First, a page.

As you might have guessed, this company lost many high-profile clients because they over-promised and under-delivered. Ouch!
5) Decline In Employee Morale
One of the most important things a company can possess is genuine brand equity—internally and externally. Although many factors can influence your brand’s image, one surefire way to create chaos is with a revolving door of salespeople.
Internally, a bad hire influences brand equity negatively because it leads employees to question where the company is going and the perceived value of the sales organization.
Well-suited employees often have a lot of common ground that creates cohesion producing a well-oiled sales machine. When a new employee is added to the mix and negatively sticks out like a sore thumb, other employees might feel that your organization is moving in a different direction—one that they might not fit into.
Externally, potential hires might see your high turnover rate as a red flag – @AvenueTP
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Additionally, if your former employees take to a review site to outline their negative experience, candidates will read and heed their review—potentially leading your next best salesperson to turn down the job with your company. Fact, bad news travels fast.
News of bad experience reaches more than twice as many ears as praise for good experience.
3 Takeaways to Avoid a Bad Sales Hire:
- Focus on what you want. After hearing about all of the financial downsides of a bad hire, your first reaction might be fear. There’s so much that can go wrong in the hiring process, but if you only focus on the negative, you’re never going to recruit the salespeople you need to succeed.
Understand what makes a salesperson succeed at your specific company, and then recruit someone off that baseline. Scorecards are your friends along with a well-established repeatable and measurable hiring process.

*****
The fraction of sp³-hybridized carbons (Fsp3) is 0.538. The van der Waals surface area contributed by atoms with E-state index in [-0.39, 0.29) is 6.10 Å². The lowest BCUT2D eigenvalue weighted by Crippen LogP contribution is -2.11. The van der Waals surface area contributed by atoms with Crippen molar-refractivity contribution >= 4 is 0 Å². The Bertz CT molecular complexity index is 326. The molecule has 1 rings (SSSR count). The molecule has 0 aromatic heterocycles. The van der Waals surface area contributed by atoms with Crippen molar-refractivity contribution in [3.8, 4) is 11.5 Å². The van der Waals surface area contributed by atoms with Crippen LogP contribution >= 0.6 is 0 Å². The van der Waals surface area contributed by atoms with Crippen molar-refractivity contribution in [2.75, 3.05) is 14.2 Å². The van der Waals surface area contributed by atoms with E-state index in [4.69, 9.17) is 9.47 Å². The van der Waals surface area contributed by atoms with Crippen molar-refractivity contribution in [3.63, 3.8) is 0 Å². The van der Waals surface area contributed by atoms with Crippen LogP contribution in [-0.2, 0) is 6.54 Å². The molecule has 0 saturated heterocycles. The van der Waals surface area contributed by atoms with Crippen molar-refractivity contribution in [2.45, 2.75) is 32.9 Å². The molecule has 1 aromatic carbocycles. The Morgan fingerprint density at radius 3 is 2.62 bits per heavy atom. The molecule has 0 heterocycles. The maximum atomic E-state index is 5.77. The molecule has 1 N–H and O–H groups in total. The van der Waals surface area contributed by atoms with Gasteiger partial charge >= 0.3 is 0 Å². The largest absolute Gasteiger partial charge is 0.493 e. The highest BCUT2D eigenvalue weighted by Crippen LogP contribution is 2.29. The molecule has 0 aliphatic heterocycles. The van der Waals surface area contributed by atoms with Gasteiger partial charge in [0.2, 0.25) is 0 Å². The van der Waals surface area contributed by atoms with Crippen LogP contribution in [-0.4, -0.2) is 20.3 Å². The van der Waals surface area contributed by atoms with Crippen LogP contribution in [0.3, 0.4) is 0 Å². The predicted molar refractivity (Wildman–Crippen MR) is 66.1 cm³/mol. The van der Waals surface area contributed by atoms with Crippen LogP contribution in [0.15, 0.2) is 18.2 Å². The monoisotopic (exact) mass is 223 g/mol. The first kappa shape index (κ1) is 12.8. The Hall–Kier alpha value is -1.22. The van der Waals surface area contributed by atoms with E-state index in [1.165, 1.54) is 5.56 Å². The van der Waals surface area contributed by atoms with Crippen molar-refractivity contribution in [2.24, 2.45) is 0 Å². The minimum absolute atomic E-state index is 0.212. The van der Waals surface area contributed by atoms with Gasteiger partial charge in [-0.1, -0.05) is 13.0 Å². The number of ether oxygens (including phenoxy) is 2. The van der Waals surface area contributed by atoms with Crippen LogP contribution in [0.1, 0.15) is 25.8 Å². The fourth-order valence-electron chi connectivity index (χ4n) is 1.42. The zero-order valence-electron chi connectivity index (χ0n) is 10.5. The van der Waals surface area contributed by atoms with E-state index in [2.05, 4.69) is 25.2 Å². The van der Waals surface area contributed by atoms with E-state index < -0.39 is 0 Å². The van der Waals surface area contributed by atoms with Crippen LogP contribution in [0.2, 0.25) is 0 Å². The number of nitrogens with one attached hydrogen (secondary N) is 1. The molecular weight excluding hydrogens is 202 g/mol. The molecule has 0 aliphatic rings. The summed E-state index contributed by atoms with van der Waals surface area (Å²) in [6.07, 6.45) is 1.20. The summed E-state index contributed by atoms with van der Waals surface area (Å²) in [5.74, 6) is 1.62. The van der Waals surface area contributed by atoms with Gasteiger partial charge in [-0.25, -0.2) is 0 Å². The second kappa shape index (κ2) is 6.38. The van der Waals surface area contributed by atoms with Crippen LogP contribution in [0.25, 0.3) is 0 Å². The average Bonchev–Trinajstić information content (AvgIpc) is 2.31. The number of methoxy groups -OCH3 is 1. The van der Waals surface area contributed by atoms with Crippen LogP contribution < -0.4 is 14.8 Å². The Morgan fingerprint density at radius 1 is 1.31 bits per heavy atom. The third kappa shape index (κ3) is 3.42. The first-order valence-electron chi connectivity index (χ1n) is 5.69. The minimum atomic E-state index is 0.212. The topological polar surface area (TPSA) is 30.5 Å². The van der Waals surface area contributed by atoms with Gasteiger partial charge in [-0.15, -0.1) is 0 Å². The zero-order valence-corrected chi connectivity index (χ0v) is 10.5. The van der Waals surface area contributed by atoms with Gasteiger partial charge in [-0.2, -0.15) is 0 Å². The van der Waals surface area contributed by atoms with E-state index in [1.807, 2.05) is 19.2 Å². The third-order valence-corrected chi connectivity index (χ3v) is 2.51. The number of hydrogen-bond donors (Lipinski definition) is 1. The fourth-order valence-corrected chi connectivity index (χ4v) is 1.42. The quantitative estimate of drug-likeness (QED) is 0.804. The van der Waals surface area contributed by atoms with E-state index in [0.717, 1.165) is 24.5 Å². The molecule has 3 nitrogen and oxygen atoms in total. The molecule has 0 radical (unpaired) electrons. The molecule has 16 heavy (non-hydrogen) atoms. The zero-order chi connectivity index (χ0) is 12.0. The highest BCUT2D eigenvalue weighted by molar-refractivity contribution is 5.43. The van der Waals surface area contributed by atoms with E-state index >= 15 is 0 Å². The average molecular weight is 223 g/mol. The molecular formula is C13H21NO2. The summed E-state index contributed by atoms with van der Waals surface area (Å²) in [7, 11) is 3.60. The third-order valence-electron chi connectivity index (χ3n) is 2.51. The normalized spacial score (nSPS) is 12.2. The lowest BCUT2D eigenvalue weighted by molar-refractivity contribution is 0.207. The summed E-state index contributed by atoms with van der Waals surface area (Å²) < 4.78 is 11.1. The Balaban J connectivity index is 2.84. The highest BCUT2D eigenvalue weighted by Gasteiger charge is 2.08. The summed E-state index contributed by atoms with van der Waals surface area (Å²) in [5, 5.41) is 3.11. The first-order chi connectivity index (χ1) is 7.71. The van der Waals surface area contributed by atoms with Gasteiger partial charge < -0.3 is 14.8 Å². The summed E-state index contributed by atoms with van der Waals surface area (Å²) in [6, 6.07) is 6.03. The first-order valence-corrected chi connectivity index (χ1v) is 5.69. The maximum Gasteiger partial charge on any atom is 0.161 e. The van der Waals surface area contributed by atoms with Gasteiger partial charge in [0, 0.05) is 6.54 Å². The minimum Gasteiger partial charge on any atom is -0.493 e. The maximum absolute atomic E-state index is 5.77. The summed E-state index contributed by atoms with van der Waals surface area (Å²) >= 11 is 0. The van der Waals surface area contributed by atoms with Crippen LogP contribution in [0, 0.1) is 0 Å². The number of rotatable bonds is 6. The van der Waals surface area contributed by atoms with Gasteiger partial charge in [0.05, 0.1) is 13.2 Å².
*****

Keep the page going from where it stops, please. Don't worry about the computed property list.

- Spend time training and coaching. All too often, companies write off a high turnover rate, but this shouldn’t be the case. A lot of the time, employees become bad hires because they are not onboarded, trained, or coached properly; they don’t understand how to have success in the role, so they become upset and unsuccessful.
Here, the best offense is a good defense. If you don’t want to lose employees and experience all of the financial losses associated, take the time to set them up for success. It’ll cost you up front, but the long-term savings will be worth it.
- Keep everyone up-to-date. We live in a dynamic world, but we don’t always cater to the ever-changing nature of our lives. Companies are often busy trying to navigate the current market overall and competing priorities, so taking the time to disseminate the details to their sales team often falls to the wayside. Proactive communication and open dialogue is your friend, take the time to do this and you’ll reap the rewards.
So, now that you know what can go wrong with a bad sales hire and how to avoid it, how will you move forward? Don’t do the same thing over and over again and expect a different result—begin to implement sustainable changes that will ultimately create a world-class sales organization.
The post 5 Unforeseen Financial Pitfalls of Making the Wrong Sales Hire appeared first on Sales Hacker.